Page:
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Biden on 2016 Run: ‘The Most Relevant Factor’ — Can My Family and I Undertake the Commitment?

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Thursday evening at the Ahavath Achim Synagogue in Atlanta, Vice President Joe Biden said he is considering running for president but added that “the most relevant factor” is if he and his family have enough “emotional energy” after the recent death of his son Beau Biden. Biden said, “I will be straightforward with you. The most relevant factor in my decision is whether my family and I have the emotional energy to run. Some might think that is inappropriate. Unless I can go to my party and the American people and say that I’m able to devote my whole heart and my whole soul to this endeavor, it would not be appropriate. And everybody talks about a lot of other factors: The other people in the race and whether I can raise the money and whether I can get an organization. That’s not the factor. The factor is can I
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The Employment Situation in August

Our economy has now added 8.0 million jobs over the past three years, a pace that has not been exceeded since 2000. And while the economy added jobs at a somewhat slower pace in August than in recent months, the unemployment rate fell to 5.1 percent—its lowest level since April 2008—and the labor force participation rate remained stable. Our businesses have now added 13.1 million jobs over 66 straight months, extending the longest streak on record. In addition, hourly earnings for American workers continued to rise. But there’s more work to do to ensure that America’s domestic momentum can continue to offset some of the headwinds from the global economy. That starts with avoiding self-inflicted wounds: Congress needs to pass a budget that reverses the sequester and avoids shutting down the government. But it’s also why the President is committed to pushing Congress to increase investments in infrastructure as part of a long-term transportation reauthorization, open new markets with expanded trade, and raise the minimum wage.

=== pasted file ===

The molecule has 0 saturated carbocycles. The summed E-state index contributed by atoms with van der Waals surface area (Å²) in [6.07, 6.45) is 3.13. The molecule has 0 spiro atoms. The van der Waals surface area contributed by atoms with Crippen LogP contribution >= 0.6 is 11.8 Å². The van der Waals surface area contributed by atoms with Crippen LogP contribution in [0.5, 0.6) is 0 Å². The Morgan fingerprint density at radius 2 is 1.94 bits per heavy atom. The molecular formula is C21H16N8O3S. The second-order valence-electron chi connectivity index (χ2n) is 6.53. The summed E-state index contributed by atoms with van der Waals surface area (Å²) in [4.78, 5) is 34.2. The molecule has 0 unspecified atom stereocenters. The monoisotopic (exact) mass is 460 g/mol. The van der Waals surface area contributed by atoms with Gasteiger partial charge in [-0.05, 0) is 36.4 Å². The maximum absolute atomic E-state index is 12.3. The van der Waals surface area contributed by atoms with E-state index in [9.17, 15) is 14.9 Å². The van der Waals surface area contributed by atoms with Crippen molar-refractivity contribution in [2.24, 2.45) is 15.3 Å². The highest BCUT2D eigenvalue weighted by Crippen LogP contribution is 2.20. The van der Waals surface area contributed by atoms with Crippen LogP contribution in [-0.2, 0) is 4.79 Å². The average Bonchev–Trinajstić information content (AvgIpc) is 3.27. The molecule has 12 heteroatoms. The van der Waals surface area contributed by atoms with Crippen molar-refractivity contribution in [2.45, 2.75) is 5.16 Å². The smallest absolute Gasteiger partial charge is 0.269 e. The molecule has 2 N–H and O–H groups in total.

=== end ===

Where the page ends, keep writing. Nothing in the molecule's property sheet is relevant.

FIVE KEY POINTS ON THE LABOR MARKET IN AUGUST 2015

 

1. The private sector has added 13.1 million jobs over 66 straight months of job growth, extending the longest streak on record. Today we learned that private-sector employment rose by 140,000 in August, below the recent pace. Despite the monthly volatility in employment growth, long-term trends remain strong. The unemployment rate declined to 5.1 percent, its lowest level since early 2008, while the labor force participation rate remained stable. Wages continued to rise, with average hourly earnings for all private-sector workers up 2.2 percent over the past year.

Jobs chart August 2015

2. Over the past twelve months, rising real hourly earnings accounted for close to 40 percent of the increase in real aggregate weekly earnings. Aggregate weekly earnings are the total wages and salaries paid to all private employees on nonfarm payrolls. Changes in aggregate earnings can be driven by contributions from employment, from the length of the average workweek, and from average hourly earnings. The large contribution of rising hourly earnings is a recent trend. Aggregate earnings reached a cyclical trough in December 2009, and over the following year-and-a-half, real hourly wages declined. The aggregate earnings increase during that early period was more than accounted for by a combination of rising employment and a longer workweek. Over the next three years, both hourly earnings and the workweek were largely stable, with rising employment accounting for more than 80 percent of the growth in aggregate earnings. Real wage growth over the past year has been a major contributor to the speed-up in aggregate earnings, due to both rising nominal wages and slowing consumer price growth as oil prices have declined.